Lang, " Versuch einer Erklarung der Asymmetric der Gastropoder," Vierteljahrsschr.
The proof of this statement rests on the fact that if the hydrogen atoms were not co-planar, then substitution derivatives (the substituting groups not containing asymmetric carbon atoms) should exist in enantiomorphic forms, differing in crystal form and in their action on polarized light; such optical antipodes have, however, not yet been separated.
If, however, two compounds only differ with regard to the spatial arrangement of the atoms, the physical properties may be (I) for the most part identical, differences, however, being apparent with regard to the action of the molecules on polarized light, as is the case when the configuration is due to the presence of an asymmetric atom (optical isomerism); or (2) both chemical and physical properties may be different when the configuration is determined by the disposition of the atoms or groups attached to a pair of doubly-linked atoms, or to two members of a ring system (geometrical isomerism or allo-isomerism).
Of the tri-derivatives the symmetrical compounds boil at the lowest temperature, the asymmetric next, and the vicinal at the highest.
The aldehyde group reacts with hydrocyanic acid to produce two stereo-isomeric cyanhydrins; this isomerism is due to the conversion of an originally non-asymmetric carbon atom into an asymmetric one.
Lowry and Armstrong represent these compounds by the following spatial formulae which postulate a y-oxidic structure, and 5 asymmetric carbon atoms, i.e.
Since the molecule contains an asymmetric carbon atom, the acid exists in three forms, one being an inactive "racemic" mixture, and the other two being optically active forms. The inactive variety is known as paramandelic acid.
It is a colourless solid which melts at 92° C. For silicon derivatives of the amines see Michaelis, Ber., 1896, 29, p. 710; on asymmetric silicon and the resolution of dl-benzyl-ethyl-propyl-silicol see F.
It is seen that aldoses and ketoses which differ stereochemically in only the two final carbon atoms must yield the same osazone; and since d-mannose, d-glucose, and d-fructose do form the same osazone (d-glucosazone) differences either structural or stereochemical must be placed in the two final carbon atoms.3 It may here be noticed that in the sugars there are asymmetric carbon atoms, and consequently optical isomers are to be expected.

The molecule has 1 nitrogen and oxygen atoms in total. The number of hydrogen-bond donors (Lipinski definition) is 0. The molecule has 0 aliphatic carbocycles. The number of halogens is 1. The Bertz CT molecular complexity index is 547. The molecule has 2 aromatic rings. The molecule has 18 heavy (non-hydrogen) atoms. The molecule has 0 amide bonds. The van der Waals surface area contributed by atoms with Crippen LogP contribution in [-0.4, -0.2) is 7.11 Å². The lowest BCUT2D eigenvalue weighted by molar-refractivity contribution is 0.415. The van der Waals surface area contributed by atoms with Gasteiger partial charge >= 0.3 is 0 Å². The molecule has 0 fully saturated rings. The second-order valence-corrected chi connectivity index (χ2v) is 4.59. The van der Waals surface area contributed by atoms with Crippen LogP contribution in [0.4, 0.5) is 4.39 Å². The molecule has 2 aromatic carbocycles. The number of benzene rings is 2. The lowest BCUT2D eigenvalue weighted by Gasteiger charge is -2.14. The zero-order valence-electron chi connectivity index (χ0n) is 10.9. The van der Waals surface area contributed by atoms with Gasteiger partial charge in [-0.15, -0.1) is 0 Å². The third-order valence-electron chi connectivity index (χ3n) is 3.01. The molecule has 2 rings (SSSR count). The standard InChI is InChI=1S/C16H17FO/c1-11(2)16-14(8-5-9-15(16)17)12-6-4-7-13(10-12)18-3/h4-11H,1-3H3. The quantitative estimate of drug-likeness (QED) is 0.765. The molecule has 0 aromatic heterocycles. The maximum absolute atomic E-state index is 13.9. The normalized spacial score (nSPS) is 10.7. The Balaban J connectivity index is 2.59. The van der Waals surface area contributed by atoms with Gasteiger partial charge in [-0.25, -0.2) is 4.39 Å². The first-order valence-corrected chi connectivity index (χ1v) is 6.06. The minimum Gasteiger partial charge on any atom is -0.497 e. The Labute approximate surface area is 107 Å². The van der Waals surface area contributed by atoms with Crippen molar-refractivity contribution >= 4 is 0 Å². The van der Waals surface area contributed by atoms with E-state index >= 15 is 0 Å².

Although containing an asymmetric carbon atom it has not been resolved.
The plane projection of molecular structures which differ stereochemically is discussed under Stereoisomerism; in this place it suffices to say that, since the terminal groups of the hexaldose molecule are different and four asymmetric carbon atoms are present, sixteen hexaldoses are possible; and for the hexahydric alcohols which they yield on reduction, and the tetrahydric dicarboxylic acids which they give on oxidation, only ten forms are possible.
4,as mannose is produced by reversing the sign of the asymmetric system adjoining the terminal COH group.
If the asymmetric system adjoining the COH group, which is that introduced in synthesizing the hexose from the pentose, be eliminated, the formulae at disposal for the two pentoses are CH 2 (OH) - - - COH CH 2 (OH)+-- COH.
When such compounds are converted into corresponding dibasic acids, CO 2 H.[CH(OH)) 3.00 2 H, the number of asymmetric carbon atoms becomes reduced from three to two, as the central carbon atom is then no longer associated with four, but with only three different radicles.
This formula, which necessitates the presence of two asymmetric carbon atoms in an alkyl tetrahydroberberine, has been accepted by M.
Since the acid contains an asymmetric carbon atom, it can exist in three forms, a dextro-rotatory, a laevo-rotatory and an inactive form; the acid obtained in the various synthetical processes is the inactive form.
The normal nitrate, Bi(N03)3.5H20, is obtained in large transparent asymmetric prisms by evaporating a solution of the metal in nitric acid.
The acid sulphate, NaHSO 4, also known as bisulphate of soda, is obtained as large asymmetric prisms by crystallizing a solution of equivalent quantities of the normal sulphate and sulphuric acid above 50°.
VALERIC ACID, or [[Valerianic Acid, C4h9 C02h]], an organic acid belonging to the fatty acid series, which exists in four isomeric forms, one of which contains an asymmetric carbon atom and consequently occurs in two optically active modifications and one optically inactive modification.